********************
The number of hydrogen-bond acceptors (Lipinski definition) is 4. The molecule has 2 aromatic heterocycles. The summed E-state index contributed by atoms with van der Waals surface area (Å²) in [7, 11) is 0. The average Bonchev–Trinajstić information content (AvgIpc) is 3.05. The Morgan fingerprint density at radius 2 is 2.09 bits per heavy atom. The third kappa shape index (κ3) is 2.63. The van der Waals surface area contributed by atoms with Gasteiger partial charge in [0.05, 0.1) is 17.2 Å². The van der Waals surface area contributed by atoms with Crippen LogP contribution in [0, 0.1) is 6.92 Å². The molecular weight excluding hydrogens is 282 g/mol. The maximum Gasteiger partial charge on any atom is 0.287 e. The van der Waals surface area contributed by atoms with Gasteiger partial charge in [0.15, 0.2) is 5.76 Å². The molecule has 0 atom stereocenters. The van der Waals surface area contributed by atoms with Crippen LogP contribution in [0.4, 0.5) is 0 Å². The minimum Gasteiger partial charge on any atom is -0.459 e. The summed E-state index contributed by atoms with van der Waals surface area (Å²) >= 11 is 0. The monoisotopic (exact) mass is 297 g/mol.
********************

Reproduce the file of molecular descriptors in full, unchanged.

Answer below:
The number of hydrogen-bond acceptors (Lipinski definition) is 4. The molecule has 2 aromatic heterocycles. The summed E-state index contributed by atoms with van der Waals surface area (Å²) in [7, 11) is 0. The average Bonchev–Trinajstić information content (AvgIpc) is 3.05. The Morgan fingerprint density at radius 2 is 2.09 bits per heavy atom. The third kappa shape index (κ3) is 2.63. The van der Waals surface area contributed by atoms with Gasteiger partial charge in [0.05, 0.1) is 17.2 Å². The van der Waals surface area contributed by atoms with Crippen LogP contribution in [0, 0.1) is 6.92 Å². The molecular weight excluding hydrogens is 282 g/mol. The maximum Gasteiger partial charge on any atom is 0.287 e. The van der Waals surface area contributed by atoms with Gasteiger partial charge in [0.15, 0.2) is 5.76 Å². The molecule has 0 atom stereocenters. The van der Waals surface area contributed by atoms with Crippen LogP contribution in [0.4, 0.5) is 0 Å². The minimum Gasteiger partial charge on any atom is -0.459 e. The summed E-state index contributed by atoms with van der Waals surface area (Å²) >= 11 is 0. The monoisotopic (exact) mass is 297 g/mol.